András Schiff can come across as one of classical piano's deepest-dyed traditionalists. The 62-year-old Hungarian has spent decades focusing on a core repertoire spanning Scarlatti and Bach through Beethoven and Schubert. Aside from the occasional foray into Bartók or Janáček, Schiff rarely ventures into the 20th or 21st century. With few affectations and attention to the purity of the recital experience — he once shushed a London patron for an errant cellphone — he is to some the anti-Lang Lang.
But appearances can be deceiving. Schiff has been outspoken on interpretive and political matters. He's an unapologetic critic of the right-of-center Hungarian government led by prime minister Viktor Orbán, and in 2013 the pianist told the BBC, "I have been threatened that if I return to Hungary, they will cut off both of my hands. I don't want to risk physical and mental assault." In 2001, Schiff, who lives in Florence, Italy, gave up his Austrian citizenship after the far right came to power.
The principled pianist comes to Carnegie Hall with a program dedicated to composers in the late stages of their careers, including two who grappled with life's struggles and conflicts. Beethoven's Piano Sonata No. 30 in E major, Op. 109 reveals a composer pushed to the edge of a precipice, concluding with unvarnished and resigned variations.
Schubert's Sonata in C minor, D. 958 is one of three brooding and dramatic masterpieces the composer wrote during the last few months of his short life. It contains an immense finale with a constant horse-gallop rhythm spread over far-flung harmonies. But the turmoil is interrupted by moments of optimism and serenity.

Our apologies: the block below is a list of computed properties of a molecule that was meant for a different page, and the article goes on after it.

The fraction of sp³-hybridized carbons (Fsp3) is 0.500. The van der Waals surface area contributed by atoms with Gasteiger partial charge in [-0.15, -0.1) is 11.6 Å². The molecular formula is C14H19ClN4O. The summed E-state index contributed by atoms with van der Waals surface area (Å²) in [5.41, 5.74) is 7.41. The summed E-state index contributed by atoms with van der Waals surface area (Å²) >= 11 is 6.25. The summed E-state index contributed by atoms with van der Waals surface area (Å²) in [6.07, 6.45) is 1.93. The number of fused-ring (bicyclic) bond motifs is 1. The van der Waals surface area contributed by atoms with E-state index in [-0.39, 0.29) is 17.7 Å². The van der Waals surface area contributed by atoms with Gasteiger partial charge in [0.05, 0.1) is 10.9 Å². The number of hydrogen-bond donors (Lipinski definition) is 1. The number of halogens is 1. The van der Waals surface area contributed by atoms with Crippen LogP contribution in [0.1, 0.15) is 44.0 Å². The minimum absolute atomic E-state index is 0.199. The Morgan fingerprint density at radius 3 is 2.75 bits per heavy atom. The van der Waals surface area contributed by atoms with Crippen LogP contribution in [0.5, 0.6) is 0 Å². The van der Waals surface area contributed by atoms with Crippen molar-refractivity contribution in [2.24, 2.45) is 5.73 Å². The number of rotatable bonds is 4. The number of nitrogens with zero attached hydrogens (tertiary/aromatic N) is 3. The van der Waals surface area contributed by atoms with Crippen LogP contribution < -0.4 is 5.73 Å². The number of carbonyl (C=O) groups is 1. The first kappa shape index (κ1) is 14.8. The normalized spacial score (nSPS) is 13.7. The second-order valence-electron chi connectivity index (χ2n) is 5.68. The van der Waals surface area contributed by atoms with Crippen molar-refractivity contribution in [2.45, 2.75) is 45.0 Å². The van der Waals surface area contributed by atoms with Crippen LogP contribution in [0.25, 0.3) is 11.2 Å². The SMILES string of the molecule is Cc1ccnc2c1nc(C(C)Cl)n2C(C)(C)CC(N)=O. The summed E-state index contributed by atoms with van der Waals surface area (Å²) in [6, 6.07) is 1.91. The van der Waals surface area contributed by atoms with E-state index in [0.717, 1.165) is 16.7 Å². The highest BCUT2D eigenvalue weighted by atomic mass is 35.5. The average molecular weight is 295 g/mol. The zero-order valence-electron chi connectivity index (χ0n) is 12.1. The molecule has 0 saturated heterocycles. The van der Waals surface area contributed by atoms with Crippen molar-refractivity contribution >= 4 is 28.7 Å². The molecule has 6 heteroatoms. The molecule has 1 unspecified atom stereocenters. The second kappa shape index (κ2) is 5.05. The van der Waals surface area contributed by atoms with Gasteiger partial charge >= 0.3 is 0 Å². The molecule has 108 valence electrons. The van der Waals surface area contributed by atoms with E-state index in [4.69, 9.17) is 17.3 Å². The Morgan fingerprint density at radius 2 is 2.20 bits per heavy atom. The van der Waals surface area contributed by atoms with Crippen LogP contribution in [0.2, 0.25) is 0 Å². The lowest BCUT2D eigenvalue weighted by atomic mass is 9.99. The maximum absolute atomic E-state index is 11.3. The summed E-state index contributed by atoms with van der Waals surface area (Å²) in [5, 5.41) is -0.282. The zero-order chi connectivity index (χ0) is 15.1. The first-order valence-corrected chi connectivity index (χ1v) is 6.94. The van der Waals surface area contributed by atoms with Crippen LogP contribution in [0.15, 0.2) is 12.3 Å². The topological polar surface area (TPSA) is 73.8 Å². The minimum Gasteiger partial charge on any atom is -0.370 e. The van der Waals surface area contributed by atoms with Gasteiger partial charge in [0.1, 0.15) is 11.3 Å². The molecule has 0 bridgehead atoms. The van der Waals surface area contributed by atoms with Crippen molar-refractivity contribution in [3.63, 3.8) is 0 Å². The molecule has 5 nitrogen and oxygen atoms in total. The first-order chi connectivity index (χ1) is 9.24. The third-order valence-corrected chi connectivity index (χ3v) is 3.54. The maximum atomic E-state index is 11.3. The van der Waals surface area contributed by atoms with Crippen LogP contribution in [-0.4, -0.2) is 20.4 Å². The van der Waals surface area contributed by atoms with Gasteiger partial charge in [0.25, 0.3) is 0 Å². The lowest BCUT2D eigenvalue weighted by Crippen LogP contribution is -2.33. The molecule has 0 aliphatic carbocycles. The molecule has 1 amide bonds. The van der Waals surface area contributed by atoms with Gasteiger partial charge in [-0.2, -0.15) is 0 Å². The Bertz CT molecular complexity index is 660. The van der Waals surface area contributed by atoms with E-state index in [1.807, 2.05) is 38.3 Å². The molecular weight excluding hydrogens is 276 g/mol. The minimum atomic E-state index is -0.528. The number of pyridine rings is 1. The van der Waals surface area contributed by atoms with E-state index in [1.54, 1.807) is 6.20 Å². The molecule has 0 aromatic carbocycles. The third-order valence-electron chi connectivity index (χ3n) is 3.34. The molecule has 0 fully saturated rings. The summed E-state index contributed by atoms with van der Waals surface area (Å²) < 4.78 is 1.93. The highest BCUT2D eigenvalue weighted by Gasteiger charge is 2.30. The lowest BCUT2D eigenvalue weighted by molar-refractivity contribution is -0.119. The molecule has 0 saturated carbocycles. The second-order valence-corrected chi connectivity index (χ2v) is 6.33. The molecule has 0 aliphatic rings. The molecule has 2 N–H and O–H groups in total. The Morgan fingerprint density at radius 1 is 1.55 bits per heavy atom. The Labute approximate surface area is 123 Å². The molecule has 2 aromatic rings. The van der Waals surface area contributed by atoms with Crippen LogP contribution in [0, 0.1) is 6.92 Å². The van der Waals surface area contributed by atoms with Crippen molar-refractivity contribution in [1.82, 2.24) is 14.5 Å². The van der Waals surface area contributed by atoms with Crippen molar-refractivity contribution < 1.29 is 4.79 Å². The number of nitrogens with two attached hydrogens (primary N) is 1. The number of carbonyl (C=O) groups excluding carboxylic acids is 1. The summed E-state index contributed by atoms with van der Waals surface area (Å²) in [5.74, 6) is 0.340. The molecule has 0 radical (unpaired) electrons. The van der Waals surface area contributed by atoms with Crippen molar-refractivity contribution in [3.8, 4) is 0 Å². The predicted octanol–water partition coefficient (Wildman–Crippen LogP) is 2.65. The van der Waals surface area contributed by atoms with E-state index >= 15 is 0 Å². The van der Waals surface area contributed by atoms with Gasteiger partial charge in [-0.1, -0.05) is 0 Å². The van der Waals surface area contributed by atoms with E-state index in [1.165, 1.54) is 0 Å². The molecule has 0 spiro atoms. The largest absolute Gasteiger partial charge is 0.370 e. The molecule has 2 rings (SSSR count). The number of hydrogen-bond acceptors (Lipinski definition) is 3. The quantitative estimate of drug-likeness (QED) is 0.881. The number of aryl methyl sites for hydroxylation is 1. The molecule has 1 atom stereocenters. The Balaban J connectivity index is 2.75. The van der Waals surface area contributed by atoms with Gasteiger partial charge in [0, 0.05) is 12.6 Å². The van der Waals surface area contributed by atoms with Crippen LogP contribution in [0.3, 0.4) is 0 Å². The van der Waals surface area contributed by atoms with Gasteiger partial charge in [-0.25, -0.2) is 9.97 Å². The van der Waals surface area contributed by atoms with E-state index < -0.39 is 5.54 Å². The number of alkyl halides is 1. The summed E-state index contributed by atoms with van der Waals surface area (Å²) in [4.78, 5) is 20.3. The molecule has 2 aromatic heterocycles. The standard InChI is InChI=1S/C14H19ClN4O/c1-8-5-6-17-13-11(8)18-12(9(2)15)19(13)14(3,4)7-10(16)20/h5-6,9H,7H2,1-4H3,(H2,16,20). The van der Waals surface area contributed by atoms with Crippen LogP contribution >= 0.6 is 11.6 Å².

Schiff's program is not all storm and stress. Mozart, like Schubert, was cut down by disease in his early 30s but never had a true late period, as evidenced by his seemingly untroubled Piano Sonata in C major, K. 545. The program begins with Haydn's exuberant Piano Sonata in C major, Hob. XVI: 50, the work of a 77-year-old still exulting in wry wit and trickery.
So what is Schiff's message? As he told WQXR's Jeff Spurgeon in 2013, the pianist himself is keen to stress slow, continual growth. "It's like a good bottle of wine that needs time to mature," he said of a piano career. "There are no shortcuts in musical interpretation. I have to study these works and live with them for decades and decades and learn from my own mistakes. I'm never arriving anywhere. It's always a work in progress."
• Haydn: Piano Sonata in C major, Hob. XVI: 50
• Beethoven: Piano Sonata No. 30 in E major, Op. 109
• Mozart: Piano Sonata in C major, K. 545
• Schubert: Piano Sonata in C minor, D. 958
András Schiff, piano
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